What's happening at JP Morgan Chase?


A source close to the firm also tells me that JPMC no longer uses pure economic capital calculations to determine the capital business units hold - the source says a less complex form of the calculation is done and the results are then sent up to the chief executive's office, where they are "adjusted".

And it is at the door of the CEO's office that accusing fingers are pointed. Chairman and CEO Jamie Dimon has made changes to JP Morgan Chase since he took the helm, and many of them have not been widely applauded. On top of this, his disengagement from JP Morgan Chase's long association with the Washington DC-based Institute for International Finance has struck many as symptomatic of the wider issue - Dimon is accused of not thinking broadly enough about risk management, and its role in the development of financial services as well as in global financial stability. All he is concerned about, say his detractors, is his bottom line.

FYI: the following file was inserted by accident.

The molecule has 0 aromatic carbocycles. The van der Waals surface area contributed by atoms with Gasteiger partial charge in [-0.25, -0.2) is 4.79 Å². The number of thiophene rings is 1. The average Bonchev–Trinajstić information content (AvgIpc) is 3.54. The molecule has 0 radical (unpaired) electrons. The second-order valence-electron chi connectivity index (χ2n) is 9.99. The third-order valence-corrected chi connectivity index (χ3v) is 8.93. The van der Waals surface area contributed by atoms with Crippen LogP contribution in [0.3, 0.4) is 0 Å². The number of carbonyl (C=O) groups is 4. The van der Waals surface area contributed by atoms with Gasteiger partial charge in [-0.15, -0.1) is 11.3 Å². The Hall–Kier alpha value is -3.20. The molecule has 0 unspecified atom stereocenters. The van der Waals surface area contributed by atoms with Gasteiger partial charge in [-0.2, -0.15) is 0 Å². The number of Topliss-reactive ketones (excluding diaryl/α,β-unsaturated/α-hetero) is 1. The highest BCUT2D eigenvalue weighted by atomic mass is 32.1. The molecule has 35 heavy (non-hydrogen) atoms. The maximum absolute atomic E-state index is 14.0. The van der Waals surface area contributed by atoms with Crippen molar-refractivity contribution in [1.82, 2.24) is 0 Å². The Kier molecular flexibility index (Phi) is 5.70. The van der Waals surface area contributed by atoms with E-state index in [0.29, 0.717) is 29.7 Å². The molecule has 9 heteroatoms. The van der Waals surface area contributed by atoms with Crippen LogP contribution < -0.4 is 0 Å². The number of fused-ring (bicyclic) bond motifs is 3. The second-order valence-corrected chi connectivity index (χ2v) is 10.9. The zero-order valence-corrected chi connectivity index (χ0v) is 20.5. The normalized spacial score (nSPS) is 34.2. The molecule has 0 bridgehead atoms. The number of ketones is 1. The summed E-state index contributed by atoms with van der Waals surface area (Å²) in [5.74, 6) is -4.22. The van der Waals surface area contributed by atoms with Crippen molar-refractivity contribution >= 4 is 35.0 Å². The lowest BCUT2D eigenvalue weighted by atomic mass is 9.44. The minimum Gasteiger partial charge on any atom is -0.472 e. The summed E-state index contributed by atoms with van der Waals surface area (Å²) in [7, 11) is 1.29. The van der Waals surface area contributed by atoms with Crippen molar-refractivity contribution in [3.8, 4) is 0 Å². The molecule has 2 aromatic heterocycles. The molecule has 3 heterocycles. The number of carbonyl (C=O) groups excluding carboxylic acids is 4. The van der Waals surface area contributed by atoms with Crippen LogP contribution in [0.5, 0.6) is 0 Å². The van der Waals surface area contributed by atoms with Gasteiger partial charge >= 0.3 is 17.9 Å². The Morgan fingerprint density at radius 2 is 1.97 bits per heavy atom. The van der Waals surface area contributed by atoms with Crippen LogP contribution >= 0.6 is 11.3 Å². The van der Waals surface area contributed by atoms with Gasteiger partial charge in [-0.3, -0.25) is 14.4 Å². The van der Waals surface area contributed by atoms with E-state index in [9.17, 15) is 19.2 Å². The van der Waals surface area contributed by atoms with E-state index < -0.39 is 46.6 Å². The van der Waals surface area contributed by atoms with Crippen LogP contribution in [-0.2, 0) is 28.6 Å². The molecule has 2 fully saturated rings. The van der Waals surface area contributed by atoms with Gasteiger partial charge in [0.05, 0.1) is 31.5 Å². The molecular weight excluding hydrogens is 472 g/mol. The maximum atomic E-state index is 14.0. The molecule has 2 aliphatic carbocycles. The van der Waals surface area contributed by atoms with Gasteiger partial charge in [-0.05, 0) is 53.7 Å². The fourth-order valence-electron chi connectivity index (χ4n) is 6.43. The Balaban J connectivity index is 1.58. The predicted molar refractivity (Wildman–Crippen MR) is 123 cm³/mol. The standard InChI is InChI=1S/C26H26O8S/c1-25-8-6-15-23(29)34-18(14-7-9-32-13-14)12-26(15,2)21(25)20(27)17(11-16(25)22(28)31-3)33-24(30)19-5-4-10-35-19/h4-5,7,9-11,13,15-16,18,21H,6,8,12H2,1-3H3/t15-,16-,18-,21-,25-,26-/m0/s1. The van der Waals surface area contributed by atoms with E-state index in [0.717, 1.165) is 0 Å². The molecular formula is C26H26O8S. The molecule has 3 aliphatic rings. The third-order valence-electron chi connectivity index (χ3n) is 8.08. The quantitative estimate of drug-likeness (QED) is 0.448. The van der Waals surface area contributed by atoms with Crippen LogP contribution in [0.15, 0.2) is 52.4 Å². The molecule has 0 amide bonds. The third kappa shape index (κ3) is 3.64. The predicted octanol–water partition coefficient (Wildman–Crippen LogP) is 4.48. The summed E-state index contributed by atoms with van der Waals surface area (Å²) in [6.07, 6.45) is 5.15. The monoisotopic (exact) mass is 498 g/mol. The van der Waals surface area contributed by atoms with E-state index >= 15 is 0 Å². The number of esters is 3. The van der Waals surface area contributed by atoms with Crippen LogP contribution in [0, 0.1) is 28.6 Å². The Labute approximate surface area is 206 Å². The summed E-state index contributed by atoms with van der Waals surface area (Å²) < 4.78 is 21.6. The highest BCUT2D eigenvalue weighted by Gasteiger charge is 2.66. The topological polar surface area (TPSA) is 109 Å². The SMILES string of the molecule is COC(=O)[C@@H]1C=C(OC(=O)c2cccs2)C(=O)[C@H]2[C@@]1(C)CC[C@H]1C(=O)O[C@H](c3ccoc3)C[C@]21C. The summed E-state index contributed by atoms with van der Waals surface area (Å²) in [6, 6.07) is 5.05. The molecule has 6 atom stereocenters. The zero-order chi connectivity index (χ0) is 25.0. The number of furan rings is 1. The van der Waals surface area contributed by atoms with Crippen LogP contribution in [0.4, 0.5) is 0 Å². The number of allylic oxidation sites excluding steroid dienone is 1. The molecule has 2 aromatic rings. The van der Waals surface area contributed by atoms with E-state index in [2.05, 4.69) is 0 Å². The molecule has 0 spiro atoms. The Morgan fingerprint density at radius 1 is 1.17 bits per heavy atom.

Dimon's critics might be unfair. Given the current turbulent period, his careful eye on the bottom line seems prudent. But JP Morgan Chase has long been viewed within financial services as one of the world's top think tanks on risk management issues, and a best practice benchmark. Now, whatever Dimon's intentions, the market sees the firm shifting away from this role. Allowing this drift to continue would be a big mistake - not just for the firm but for the discipline of risk management.

Dimon needs to communicate what his vision for the evolution of risk management is over the next decade, and how his changes support that view. Now, more than ever, is a time for supporting risk management - it holds answers we will need to understand the rapidly shifting world around us.

Ellen Davis, Editor

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